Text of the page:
Tokyo Electric Power Company Holdings Inc.’s thermal power generation unit will team up with a subsidiary of JXTG Holdings Inc. to start producing hydrogen for fuel cell vehicles in 2020.
Tepco Fuel & Power Inc. said Friday that it and JXTG Nippon Oil & Energy Corp. have agreed to build a facility to produce hydrogen on the premises of the Tepco subsidiary’s power plant in Tokyo because a private-public effort is underway to spread the use of hydrogen as an alternative to fossil fuels.
The new facility will be capable of supplying hydrogen to about 290 fuel cell cars a day.
The government is promoting the use of hydrogen in an effort to showcase the clean technology during the 2020 Tokyo Olympics and Paralympics. The Tokyo Metropolitan Government and bus firms plan to operate over 100 fuel cell buses during the games.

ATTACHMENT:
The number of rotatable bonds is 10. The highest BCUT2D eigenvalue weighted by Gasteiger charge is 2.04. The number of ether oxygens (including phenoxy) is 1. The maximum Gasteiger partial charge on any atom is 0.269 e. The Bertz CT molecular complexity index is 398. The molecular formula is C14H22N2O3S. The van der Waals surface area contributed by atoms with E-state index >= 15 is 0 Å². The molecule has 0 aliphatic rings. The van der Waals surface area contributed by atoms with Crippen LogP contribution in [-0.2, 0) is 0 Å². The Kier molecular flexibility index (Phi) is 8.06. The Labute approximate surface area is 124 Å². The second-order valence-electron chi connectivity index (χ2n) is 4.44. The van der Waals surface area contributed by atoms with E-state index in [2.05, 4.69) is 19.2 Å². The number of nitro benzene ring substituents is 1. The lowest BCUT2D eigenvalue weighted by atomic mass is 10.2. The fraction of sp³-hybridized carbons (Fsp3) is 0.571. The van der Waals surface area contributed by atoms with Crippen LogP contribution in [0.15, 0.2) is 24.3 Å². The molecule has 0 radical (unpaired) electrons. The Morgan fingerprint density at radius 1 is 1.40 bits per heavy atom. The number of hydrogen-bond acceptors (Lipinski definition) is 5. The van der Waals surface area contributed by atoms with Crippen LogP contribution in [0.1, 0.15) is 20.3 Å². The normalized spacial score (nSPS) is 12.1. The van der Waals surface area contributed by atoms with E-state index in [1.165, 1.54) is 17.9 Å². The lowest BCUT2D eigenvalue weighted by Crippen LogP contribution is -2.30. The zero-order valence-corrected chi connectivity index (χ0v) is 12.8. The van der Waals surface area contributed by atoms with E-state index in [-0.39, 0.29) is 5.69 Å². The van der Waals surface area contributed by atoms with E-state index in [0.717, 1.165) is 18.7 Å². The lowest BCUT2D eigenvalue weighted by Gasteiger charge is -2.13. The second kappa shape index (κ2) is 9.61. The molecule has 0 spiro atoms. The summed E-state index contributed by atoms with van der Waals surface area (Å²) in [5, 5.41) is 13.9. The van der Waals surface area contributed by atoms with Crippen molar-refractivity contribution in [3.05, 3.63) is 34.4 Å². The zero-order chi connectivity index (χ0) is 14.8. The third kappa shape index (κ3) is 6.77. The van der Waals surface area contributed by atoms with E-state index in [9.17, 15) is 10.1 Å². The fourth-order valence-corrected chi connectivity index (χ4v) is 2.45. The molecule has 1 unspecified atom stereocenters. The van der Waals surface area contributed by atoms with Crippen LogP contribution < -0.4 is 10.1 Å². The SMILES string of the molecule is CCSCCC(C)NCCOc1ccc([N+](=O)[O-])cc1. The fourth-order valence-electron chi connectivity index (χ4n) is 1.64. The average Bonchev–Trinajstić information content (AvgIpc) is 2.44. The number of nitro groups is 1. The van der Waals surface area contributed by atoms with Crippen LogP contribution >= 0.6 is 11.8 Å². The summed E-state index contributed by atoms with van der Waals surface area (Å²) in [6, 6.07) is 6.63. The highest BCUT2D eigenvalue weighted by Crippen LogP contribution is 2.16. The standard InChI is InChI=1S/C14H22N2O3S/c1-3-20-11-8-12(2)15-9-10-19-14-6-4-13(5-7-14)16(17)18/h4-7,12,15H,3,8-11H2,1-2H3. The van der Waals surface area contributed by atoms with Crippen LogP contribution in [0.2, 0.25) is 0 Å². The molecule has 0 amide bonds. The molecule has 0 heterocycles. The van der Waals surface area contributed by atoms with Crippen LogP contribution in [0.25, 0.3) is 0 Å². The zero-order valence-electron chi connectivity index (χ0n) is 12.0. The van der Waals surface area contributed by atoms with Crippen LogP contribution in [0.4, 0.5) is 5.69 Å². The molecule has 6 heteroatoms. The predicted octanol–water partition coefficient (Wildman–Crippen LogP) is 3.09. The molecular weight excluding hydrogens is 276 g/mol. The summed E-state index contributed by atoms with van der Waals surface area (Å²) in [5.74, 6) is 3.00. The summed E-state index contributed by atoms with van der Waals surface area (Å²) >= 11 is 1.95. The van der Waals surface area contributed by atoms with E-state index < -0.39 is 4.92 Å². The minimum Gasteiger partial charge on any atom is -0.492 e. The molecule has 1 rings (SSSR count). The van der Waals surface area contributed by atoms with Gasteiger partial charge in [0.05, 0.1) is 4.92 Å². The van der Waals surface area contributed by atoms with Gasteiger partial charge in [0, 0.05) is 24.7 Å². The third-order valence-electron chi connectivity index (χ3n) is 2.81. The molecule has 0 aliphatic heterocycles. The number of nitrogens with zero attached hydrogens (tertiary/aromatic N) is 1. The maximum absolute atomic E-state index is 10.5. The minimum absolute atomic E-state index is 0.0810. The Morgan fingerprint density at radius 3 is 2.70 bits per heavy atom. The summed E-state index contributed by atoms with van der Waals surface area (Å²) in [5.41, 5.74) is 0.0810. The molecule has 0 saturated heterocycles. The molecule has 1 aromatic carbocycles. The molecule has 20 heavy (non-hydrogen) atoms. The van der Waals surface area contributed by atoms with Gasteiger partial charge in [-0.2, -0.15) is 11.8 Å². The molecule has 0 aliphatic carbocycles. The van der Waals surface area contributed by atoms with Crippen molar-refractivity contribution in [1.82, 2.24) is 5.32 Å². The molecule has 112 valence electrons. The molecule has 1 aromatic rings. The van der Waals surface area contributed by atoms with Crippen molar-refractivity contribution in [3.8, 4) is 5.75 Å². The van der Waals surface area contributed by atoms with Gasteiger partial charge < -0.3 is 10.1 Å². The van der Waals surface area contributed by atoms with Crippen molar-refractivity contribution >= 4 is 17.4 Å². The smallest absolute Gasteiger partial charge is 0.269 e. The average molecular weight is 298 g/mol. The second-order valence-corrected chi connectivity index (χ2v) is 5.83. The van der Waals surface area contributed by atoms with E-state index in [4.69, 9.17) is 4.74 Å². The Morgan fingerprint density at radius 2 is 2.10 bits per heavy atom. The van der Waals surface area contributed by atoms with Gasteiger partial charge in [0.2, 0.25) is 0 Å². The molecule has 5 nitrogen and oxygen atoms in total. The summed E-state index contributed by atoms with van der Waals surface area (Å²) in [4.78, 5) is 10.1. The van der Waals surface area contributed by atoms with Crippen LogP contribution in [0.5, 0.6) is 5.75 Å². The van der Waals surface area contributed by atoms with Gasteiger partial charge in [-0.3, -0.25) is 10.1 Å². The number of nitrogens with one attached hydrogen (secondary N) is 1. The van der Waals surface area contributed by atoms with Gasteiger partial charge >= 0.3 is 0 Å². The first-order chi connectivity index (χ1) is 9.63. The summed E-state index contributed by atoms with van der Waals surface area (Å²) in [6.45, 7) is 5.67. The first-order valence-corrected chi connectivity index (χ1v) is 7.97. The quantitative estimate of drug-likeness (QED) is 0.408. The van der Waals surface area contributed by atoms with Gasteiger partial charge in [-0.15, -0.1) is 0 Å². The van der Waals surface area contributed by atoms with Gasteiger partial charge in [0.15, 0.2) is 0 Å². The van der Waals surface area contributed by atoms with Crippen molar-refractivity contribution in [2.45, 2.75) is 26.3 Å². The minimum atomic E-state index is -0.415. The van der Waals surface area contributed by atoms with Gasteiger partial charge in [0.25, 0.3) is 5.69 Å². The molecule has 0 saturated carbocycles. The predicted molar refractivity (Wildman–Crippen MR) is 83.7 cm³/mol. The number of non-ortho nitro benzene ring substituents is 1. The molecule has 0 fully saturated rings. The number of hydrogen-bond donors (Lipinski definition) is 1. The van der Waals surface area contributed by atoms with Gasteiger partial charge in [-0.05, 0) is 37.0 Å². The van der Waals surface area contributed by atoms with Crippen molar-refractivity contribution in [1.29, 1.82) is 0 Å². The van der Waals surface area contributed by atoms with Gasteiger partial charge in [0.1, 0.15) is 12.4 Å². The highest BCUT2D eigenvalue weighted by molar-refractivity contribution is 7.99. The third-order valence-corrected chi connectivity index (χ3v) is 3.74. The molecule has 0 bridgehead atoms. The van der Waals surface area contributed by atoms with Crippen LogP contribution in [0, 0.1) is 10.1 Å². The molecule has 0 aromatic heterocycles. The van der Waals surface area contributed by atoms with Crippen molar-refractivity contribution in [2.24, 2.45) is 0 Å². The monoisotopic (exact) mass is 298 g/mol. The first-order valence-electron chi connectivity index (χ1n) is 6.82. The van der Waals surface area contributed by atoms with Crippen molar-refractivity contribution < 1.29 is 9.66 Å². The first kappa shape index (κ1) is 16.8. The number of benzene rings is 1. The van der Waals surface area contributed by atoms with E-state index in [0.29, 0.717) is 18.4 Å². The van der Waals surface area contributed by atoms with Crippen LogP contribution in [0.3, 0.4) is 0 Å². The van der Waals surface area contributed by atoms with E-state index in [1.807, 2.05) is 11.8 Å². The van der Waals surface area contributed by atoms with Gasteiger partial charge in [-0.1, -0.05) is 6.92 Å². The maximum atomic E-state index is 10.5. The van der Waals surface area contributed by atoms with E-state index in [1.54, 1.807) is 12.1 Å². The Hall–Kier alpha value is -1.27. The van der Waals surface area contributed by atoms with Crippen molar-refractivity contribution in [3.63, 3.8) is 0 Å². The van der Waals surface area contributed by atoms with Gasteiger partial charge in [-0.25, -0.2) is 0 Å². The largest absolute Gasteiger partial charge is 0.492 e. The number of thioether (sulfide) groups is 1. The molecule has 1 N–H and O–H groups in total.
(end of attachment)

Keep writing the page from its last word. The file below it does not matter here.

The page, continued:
The latest hydrogen deal will involve Tepco Fuel & Power’s operations, which are set to be transferred to Jera Co., an energy joint venture it set up with Chubu Electric Power Co., in April.
Fuel cell vehicles are powered by electricity generated by the chemical reaction between hydrogen and oxygen and do not emit carbon dioxide. Unlike systems based on directly supplied electricity, a fuel cell can store hydrogen until needed without losing its charge.
But spreading the use of hydrogen remains a challenge due to the high costs and lack of infrastructure, especially fuel stations.
Following the triple core meltdown at the Fukushima No. 1 power plant in 2011, there has been growing public interest in renewable energy in resource-scarce Japan.
Under the 2015 Paris climate accord, Japan is aiming for a 26 percent cut in greenhouse gas emissions by 2030 from 2013 levels.
In the private sector, Toyota Motor Corp. and Honda Motor Co. have already developed hydrogen-powered FCVs.